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The Mothers 1971 will test the patience of Zappa completists, but there are highlights

Exhaustive, eight-disc collection of Frank Zappa & The Mothers's 1971 recordings, including infamous Rainbow gig

Frank Zappa & The Mothers: The Mothers 1971 cover art
(Image: © Zappa/UME)

Frank Zappa had a traumatic 1971. Following a facetiously chipper performance of I Want To Hold Your Hand at London’s Rainbow Theatre, a deranged ‘fan’ took to the stage and shoved Zappa into the orchestra pit, hospitalising him for many months and permanently lowering the pitch of his voice. 

This would prove the end of this iteration of The Mothers, with Flo And Eddie, formerly of The Turtles, brought in to help add to The Mothers’ vocal and comic range, forced to quit in search of work. 

The Mothers 1971, featuring the work of band stalwarts such as drummer Aynsley Dunbar and saxophonist Ian Underwood, is for Zappa completists only, although many of them may have their completism tested by five half-hour-plus versions of Billy The Mountain included here, a meandering satire on early 1970s right-wing, militaristic America. Really, you’re better off listening to one of Zappa’s brief explanations of the piece, also included here.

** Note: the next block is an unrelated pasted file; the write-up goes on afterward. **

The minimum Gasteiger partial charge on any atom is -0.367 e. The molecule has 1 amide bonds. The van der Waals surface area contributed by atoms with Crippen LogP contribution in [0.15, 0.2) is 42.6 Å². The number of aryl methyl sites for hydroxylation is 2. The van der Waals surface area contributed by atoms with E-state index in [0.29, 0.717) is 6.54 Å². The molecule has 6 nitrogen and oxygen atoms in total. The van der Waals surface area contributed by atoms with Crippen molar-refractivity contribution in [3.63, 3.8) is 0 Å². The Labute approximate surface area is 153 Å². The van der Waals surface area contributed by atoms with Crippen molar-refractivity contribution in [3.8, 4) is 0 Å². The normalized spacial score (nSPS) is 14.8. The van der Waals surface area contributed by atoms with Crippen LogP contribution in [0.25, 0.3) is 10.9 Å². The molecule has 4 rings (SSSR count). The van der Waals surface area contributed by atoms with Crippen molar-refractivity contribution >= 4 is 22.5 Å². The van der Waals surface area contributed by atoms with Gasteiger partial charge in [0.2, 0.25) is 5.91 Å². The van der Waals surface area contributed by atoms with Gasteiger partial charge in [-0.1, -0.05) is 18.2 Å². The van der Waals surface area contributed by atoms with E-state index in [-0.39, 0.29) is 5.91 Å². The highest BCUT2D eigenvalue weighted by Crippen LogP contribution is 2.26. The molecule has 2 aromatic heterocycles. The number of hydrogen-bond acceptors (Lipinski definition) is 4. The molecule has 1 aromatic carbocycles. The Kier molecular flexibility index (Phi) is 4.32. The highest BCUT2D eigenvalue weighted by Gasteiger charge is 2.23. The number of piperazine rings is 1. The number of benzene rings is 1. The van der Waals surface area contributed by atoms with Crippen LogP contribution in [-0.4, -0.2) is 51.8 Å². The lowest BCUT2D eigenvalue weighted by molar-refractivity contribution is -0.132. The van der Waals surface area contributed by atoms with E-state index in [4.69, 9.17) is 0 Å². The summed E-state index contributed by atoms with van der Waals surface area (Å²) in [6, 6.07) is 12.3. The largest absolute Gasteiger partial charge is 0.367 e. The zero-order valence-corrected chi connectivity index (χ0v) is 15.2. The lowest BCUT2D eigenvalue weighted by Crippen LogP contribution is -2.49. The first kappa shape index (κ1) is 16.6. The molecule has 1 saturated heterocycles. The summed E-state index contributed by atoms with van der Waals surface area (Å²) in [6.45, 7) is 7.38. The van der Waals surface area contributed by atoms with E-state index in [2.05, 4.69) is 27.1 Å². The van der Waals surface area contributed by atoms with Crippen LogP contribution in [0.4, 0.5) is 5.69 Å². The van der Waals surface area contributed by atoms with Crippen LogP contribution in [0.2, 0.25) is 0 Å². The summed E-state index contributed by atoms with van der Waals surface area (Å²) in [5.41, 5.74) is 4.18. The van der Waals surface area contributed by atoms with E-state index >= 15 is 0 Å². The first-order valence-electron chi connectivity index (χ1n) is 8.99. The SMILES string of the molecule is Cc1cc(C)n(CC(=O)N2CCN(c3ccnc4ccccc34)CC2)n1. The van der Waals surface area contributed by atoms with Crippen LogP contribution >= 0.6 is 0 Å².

Elsewhere, in material mostly recorded at the Fillmore East, there are multiple versions of late-60s classics Peaches En Regalia, King Kong, Willie The Pimp and Little House I Used To Live In, although these are at times dulled by Zappa’s increasingly meandering jazz-rock tendencies. 

There are highlights, however. Cruising For Burgers is a nice reminder that Zappa’s frequent doo-wop pastiches were suffused with nostalgic love. Fillmore Improvisation allows the Mothers off their leash to pretty wild and mind-bending effect, while Zanti Serenade features some fine Moog synth playing from Don Preston. The rumbling free jazz of Super Grease pleases also.

In an entertaining guest encore spot from John Lennon and Yoko Ono, Lennon performs a bluesy Baby Please Don’t Go, with Ono on accompanying ululations. They stick around for the refreshingly minimal, pre-punkish Scumbag as well as Awwk

You sense Zappa deferring, for once, to fellow musicians on a higher perch. He might have released this recording himself had John and Yoko not released their own mixes on Some Time In New York City.

David Stubbs is a music, film, TV and football journalist. He has written for The Guardian, NME, The Wire and Uncut, and has written books on Jimi Hendrix, Eminem, Electronic Music and the footballer Charlie Nicholas.